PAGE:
Digestion, Age related illnesses, General, Mental Health | March 29, 2016 | Author: The Super Pharmacist
Proton pump inhibitors (PPIs) have become one of the most frequently prescribed drug classes in the world.These drugs have developed a reputation among physicians and patients as being extremely effective and safe. In fact, PPIs are now available over-the-counter without prescription in many jurisdictions.
PPIs profoundly reduce stomach acid secretion. They are the treatment of choice for peptic ulcer disease, gastritis due to chronic NSAID use, Helicobacter pylori treatment, and erosive esophagitis.
Despite being intended for use in these relatively serious conditions, PPIs are now used for less severe conditions, such as gastroesophageal reflux disease. In fact, many patients take PPIs on a constant and daily basis for gastroesophageal reflux disease, with or without the direct guidance of a physician. Moreover, between 25 to 70% of people who take PPIs do not have an appropriate reason for doing so.
While PPIs are still useful and safe for certain indications, they may pose an unwarranted risk for those who use them without a clear need to do so. This has become more concerning as new research has revealed that PPI use is related to dementia.
A potential link between PPI use and dementia began to emerge less than five years ago.
Basic science researchers showed that proton pump inhibitors increase the production of beta amyloid, which is a key protein present in patients with Alzheimer disease. Researchers could show that chronic use of PPIs could interfere with the brain’s ability to clear itself of this toxic protein, and thus potentially worsening dementia. This laboratory research was followed by clinical studies that appear to support this hypothesis.
Not only were PPIs prescribed inappropriately to people with dementia, but the drugs themselves appear to be increasing the risk of dementia.
In the largest study so far, nearly 74,000 individuals age 75 and older who were free from dementia at the start of the study were followed for five years on average. Patients who received regular PPI treatment were 44% more likely to develop Alzheimer's disease and 38% more likely to develop dementia during the study than those who are not receiving the PPI. Some authors have identified potential weaknesses in this study. For example, this increased risk of dementia could be due to polypharmacy, i.e. the use of many drugs at the same time. Likewise, the people who in the PPI-treated group had increased rates of depression and stroke, which are known causes of cognitive dysfunction. Moreover, the study did not tease apart other known risks for dementia including family history, heavy alcohol use, high blood pressure, and atherosclerosis. In other words, there may be other sources of increased dementia risk besides PPI use alone.
PPIs are also known to decrease vitamin B12 levels, and vitamin B12 deficiency is a well-known cause of cognitive disturbance. Despite these limitations, the results of this large clinical study have raised considerable concern in the medical community and among patients.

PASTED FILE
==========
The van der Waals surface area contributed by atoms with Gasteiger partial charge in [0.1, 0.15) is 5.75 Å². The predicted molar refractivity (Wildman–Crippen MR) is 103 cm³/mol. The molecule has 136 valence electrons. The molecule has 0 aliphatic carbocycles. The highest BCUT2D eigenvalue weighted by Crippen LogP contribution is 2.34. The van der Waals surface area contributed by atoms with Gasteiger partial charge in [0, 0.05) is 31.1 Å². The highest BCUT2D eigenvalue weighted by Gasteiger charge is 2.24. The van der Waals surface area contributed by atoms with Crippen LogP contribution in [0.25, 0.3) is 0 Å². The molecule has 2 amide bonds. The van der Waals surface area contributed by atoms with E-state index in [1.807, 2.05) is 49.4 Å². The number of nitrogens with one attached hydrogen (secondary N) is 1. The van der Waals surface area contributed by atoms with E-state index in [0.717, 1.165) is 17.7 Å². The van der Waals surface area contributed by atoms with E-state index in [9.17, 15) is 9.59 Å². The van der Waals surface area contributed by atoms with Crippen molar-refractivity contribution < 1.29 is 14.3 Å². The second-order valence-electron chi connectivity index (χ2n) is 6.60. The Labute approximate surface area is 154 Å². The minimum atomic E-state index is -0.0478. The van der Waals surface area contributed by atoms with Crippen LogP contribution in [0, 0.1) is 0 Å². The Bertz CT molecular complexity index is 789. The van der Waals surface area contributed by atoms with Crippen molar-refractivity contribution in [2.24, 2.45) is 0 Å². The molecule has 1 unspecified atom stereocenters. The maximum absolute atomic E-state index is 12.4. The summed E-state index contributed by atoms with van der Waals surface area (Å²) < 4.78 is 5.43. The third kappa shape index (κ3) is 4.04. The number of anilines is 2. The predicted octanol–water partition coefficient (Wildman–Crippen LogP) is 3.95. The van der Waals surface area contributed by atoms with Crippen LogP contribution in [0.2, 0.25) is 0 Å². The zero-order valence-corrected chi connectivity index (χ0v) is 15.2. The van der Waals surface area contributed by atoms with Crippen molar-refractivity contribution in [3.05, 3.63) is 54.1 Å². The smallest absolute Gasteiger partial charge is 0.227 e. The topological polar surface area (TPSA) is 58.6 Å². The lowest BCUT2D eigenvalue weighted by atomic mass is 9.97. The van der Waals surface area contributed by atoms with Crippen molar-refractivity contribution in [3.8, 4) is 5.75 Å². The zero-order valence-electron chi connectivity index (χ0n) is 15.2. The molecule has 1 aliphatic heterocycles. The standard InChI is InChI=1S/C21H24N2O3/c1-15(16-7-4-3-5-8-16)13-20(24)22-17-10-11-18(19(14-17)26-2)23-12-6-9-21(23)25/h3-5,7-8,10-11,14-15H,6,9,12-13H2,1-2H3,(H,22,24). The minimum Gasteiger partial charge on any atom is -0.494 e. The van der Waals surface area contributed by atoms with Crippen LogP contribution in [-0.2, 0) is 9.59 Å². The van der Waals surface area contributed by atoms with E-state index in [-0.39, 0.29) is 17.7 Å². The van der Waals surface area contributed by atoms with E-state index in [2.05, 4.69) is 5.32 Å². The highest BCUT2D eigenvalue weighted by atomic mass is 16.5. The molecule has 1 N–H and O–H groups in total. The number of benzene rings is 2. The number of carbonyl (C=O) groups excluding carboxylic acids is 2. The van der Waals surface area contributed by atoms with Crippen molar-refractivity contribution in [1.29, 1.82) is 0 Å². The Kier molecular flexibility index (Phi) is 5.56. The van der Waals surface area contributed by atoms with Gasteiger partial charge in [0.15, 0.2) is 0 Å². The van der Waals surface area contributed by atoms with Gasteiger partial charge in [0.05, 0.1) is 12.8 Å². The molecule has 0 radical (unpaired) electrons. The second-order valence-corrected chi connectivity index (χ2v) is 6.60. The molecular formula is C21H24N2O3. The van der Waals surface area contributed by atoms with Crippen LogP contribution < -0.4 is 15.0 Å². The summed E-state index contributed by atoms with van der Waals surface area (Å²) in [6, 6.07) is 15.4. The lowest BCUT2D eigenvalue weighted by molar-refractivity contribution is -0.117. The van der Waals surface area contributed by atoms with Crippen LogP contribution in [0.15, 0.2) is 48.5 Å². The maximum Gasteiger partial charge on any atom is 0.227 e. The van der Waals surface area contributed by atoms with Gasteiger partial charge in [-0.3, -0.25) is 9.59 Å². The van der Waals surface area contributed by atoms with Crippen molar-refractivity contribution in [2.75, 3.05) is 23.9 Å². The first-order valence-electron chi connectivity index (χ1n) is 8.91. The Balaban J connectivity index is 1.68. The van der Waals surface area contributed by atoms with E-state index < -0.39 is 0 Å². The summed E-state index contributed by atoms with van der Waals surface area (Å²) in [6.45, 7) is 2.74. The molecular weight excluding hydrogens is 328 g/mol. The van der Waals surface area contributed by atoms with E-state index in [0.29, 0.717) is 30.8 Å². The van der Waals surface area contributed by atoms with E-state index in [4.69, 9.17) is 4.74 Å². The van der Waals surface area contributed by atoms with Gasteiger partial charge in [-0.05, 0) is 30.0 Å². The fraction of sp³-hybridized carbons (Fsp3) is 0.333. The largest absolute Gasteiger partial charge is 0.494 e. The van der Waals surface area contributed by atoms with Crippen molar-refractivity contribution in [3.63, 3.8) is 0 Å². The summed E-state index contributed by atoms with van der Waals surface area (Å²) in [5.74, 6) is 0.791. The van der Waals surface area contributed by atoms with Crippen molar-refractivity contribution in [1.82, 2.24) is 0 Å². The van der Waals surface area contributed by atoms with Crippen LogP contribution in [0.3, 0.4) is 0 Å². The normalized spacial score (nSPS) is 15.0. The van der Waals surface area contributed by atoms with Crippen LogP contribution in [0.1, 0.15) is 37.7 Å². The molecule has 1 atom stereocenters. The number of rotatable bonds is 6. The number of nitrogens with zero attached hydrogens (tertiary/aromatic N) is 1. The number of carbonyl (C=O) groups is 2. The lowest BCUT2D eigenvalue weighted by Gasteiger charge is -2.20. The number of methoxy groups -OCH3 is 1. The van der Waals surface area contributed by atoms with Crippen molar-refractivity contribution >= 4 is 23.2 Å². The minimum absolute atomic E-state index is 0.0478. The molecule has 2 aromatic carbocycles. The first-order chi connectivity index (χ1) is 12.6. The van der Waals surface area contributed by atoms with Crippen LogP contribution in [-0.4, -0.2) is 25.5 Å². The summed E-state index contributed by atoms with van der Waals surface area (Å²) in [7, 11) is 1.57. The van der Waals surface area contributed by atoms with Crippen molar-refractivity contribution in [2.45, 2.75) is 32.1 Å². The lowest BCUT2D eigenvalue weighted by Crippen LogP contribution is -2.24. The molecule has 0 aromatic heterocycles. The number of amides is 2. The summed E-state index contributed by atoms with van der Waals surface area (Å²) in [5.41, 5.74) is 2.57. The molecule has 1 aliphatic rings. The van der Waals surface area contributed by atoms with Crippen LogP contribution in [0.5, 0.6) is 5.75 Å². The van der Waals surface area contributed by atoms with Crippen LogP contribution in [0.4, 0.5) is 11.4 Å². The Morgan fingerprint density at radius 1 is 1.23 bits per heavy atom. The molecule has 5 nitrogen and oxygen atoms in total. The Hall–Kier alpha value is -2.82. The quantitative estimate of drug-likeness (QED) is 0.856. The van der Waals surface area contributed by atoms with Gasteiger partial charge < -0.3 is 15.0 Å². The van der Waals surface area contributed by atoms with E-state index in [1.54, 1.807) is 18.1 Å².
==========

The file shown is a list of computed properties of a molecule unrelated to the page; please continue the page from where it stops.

While these results are provocative, it is simply too early to suggest that PPI use contributes to dementia or Alzheimer's disease directly. Despite being a very large study, the results show a correlation, not necessarily causation. Nevertheless, these results will likely prompt further research aimed at identifying or ruling out PPIs as a cause for dementia.
Until these definitive studies are performed, it is important to consider the published results in context. First, the patients included in this cohort study were age 75 and older.
There is simply no evidence that suggests PPI use is associated with cognitive disturbances in younger individuals. Patients over the age of 75 may wish to re-evaluate whether they truly need PPIs on a daily basis.
It may be prudent for elderly individuals to limit their use of PPIs to brief periods rather than chronic use, especially if they have other risk factors for Alzheimer's disease and dementia.
Indeed, it makes sense for people of all ages to consider whether daily PPI use is indicated inappropriate. As many as three quarters of individuals take PPIs without any clear reason to do so, there is clearly room to reduce risk and use of this class of drugs.
Histamine receptor blockers, while less effective at reducing acid secretion and associated with their own set of adverse events, maybe a reasonable substitute for PPIs in certain patients, such as those with gastroesophageal reflux disease.
While PPIs certainly reduce acid secretion and symptoms in patients with gastroesophageal reflux disease, this drug class may not be appropriate for most patients with this condition.
Many patients can be successfully treated with lifestyle and diet modification.
Mild gastroesophageal reflux disease may be treated with antacids or histamine two (H2) receptor blockers such as ranitidine. If PPI drugs are required, it is usually best to treat patients for brief duration and reevaluate symptoms before moving to chronic PPI use.
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